My book the image of God and the perfect man does not consist of only one perfect man or woman, but it comprises a society of people a city of people who is set on a hill and cannot be hidden. A nation a state, a city whose builder and maker is God. Where holiness unto the Lord is.The image of God and the perfect man is also relating to a free society, where there is no dictatorship of sin mastering or controlling your life, a nation of people who believes that all things are possible through Jesus Christ who strengthens them. A society of people who believes in overcoming sin while yet living in this present world. After you have received the power of the holy ghost in your life. If you can recall John the baptist is the one who said behold the lamb of God which taketh away the sin of the world. Now if Christ have taken away the sin of the world, than why are we still continuing therein. He has taken away the very nature of sin because he intended for us to live in a world that is free from sin. So that you and I can be happy. It is sin that causes us to be unhappy and dissatisfied with ourselves and with others. It does not matter how much money we have, or how many Grammys you have won, without Jesus Christ in your life, you will never reach the full potential of true happiness. The image of God and the perfect man is a nation of people within a nation. The nation of Jesus Christ. Where you shall know the truth and the truth shall make you free.
This is a biblical study that is geared towards pointing people back to the original purpose God had for creating mankind. In addition to this being a study for individuals, this book can be used as a devotional for couples to complete at home or in a small group. There are seven sections to this study, with each section containing scripturally based reading assignments and discussion questions.
This book also comes with free videos for each chapter and topic that go beyond the written material. To access the free videos simply access the video links provided in each section.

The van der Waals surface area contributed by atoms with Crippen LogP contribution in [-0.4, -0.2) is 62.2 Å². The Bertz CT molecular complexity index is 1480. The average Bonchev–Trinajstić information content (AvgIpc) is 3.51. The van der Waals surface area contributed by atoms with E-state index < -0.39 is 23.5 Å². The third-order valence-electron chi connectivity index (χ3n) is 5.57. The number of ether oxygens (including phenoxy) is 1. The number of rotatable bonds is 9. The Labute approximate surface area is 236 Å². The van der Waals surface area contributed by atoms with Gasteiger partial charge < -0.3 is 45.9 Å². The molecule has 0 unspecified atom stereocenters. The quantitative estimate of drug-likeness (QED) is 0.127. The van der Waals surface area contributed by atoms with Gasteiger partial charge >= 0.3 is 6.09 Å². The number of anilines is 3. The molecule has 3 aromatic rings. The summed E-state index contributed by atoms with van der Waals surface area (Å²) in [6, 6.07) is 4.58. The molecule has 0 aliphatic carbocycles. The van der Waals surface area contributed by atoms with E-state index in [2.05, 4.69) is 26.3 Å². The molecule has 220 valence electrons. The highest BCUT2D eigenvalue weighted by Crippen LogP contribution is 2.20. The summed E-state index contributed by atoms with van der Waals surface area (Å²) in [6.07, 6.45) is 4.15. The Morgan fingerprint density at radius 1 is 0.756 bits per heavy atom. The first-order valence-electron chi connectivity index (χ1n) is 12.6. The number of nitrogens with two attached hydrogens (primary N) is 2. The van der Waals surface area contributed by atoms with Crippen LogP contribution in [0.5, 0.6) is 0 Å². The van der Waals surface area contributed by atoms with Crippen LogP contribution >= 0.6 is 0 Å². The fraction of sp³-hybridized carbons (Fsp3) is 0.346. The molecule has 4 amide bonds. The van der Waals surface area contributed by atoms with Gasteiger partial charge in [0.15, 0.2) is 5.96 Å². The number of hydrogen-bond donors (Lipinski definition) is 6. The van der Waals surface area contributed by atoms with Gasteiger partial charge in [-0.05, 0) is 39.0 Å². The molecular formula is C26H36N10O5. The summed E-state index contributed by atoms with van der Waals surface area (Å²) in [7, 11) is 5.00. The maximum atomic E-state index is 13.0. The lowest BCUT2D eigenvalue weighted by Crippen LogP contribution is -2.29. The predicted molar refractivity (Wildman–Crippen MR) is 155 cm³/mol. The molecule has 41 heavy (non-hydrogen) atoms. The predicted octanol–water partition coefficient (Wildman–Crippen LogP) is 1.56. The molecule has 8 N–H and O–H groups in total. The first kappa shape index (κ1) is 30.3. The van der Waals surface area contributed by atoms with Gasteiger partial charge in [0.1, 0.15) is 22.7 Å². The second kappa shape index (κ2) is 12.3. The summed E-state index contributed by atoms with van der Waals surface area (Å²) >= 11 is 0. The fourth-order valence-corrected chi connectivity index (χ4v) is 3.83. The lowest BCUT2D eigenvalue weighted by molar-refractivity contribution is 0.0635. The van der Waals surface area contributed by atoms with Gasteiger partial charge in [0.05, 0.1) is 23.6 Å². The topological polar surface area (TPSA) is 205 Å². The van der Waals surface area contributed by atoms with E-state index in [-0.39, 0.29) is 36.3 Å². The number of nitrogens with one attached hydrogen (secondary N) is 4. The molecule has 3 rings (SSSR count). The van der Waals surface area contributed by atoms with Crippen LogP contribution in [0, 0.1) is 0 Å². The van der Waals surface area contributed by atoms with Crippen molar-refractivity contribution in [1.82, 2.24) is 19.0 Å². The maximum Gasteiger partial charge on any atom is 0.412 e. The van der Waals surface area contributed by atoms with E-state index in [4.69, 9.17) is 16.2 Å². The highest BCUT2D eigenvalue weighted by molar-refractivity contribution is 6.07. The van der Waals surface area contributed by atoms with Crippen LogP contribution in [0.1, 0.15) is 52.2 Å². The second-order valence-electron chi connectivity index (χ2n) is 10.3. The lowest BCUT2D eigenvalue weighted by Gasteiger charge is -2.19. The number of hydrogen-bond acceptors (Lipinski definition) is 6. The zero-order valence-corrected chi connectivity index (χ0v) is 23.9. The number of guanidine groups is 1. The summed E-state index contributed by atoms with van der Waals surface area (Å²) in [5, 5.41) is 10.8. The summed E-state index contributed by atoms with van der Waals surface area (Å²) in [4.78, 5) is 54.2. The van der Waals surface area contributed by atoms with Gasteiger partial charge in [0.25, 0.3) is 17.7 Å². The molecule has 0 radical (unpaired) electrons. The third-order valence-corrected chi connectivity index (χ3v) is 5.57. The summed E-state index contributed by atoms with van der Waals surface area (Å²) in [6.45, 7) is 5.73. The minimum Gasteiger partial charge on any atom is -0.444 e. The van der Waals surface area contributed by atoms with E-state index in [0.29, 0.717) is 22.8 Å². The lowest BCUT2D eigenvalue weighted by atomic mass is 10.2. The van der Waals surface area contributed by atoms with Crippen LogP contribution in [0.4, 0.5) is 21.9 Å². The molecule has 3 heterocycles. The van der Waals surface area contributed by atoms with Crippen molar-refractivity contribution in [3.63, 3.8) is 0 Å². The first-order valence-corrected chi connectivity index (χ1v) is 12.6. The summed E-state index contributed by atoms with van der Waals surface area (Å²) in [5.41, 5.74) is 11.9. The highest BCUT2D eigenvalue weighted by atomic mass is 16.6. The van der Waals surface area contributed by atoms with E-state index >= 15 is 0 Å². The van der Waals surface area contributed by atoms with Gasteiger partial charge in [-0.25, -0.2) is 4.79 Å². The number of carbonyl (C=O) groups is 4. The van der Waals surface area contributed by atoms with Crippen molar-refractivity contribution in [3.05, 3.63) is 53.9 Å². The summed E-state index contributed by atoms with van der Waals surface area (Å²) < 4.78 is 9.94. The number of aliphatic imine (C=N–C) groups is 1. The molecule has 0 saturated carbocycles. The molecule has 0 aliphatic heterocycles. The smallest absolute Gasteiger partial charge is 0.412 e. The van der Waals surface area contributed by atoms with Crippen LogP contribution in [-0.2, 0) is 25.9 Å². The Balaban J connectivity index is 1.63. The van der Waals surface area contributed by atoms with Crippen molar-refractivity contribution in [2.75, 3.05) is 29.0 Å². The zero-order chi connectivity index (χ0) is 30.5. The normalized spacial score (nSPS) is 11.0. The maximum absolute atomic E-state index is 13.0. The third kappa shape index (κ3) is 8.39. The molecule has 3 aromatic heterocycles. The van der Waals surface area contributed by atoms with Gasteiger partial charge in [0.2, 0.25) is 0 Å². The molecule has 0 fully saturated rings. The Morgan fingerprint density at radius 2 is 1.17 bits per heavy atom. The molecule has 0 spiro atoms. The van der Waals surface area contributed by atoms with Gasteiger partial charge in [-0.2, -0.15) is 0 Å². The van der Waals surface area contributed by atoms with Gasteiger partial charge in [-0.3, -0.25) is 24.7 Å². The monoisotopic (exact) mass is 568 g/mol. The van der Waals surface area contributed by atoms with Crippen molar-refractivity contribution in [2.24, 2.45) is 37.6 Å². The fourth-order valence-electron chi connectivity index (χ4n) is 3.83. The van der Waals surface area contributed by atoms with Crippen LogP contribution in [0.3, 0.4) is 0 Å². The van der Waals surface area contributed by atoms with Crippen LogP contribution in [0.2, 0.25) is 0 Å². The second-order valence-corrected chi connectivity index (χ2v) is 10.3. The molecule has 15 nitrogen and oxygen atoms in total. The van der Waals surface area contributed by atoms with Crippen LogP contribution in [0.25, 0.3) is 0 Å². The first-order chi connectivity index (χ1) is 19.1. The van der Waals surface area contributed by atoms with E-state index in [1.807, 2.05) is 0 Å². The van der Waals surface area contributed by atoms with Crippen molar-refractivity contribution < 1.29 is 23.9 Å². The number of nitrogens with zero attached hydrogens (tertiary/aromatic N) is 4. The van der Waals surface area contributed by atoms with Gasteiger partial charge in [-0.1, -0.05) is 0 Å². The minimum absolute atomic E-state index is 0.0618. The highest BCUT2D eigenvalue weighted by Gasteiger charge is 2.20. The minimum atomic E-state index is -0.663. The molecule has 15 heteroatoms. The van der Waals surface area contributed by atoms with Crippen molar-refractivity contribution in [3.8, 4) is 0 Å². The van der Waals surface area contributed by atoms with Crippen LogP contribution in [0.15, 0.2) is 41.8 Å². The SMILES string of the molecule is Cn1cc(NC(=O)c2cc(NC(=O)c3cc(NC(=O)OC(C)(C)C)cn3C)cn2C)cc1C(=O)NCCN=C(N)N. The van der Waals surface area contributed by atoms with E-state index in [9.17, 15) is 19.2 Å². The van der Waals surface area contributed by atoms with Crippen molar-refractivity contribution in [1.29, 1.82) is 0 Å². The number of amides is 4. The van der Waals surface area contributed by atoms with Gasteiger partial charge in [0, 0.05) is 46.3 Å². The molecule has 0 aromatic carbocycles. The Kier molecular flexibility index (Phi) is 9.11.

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A musical phrase, or, for that matter, a musical unit of any size or shape, becomes an image whenever we imagine it to be invested with a content whose origins lie outside music. Such a content, according to the theory developed here, constitutes the image's conventional significance; it accounts for whatever strikes us about the image as having a common and familiar ring. That being so, the origins in question must be coincident with the fundamental ideas--the archetypes--that have been traditionally represented as underlying and unifying Western culture. As the theoretical constructs they are, arehctypes are never encountered directly. It is in the form of their local variants that we make contact with the archetypes, and it is at this local level that the present book sets its sights: style, the typical or shared element in the musical imagery of a time and place, is studies as a function of Zeitgeist, the complex of beliefs, values, and ideals of a community. The approach is both thematic and historical, in keeping with a key objective of archetypal criticism. Far from repudiating the popular notion that music expresses the human emotions, this study attempts to recast emotion theory by examining musical images for kinds of behavior from which we may infer not only emotion (pathos, effectus) but also personality (ethos). Ethical and affective distinctions are very sharply drawn, in an effort to clarify and widen the vocabulary of musical commentary, as well as to provide cultural and historical backing for contents long considered the cliches of musical expression.
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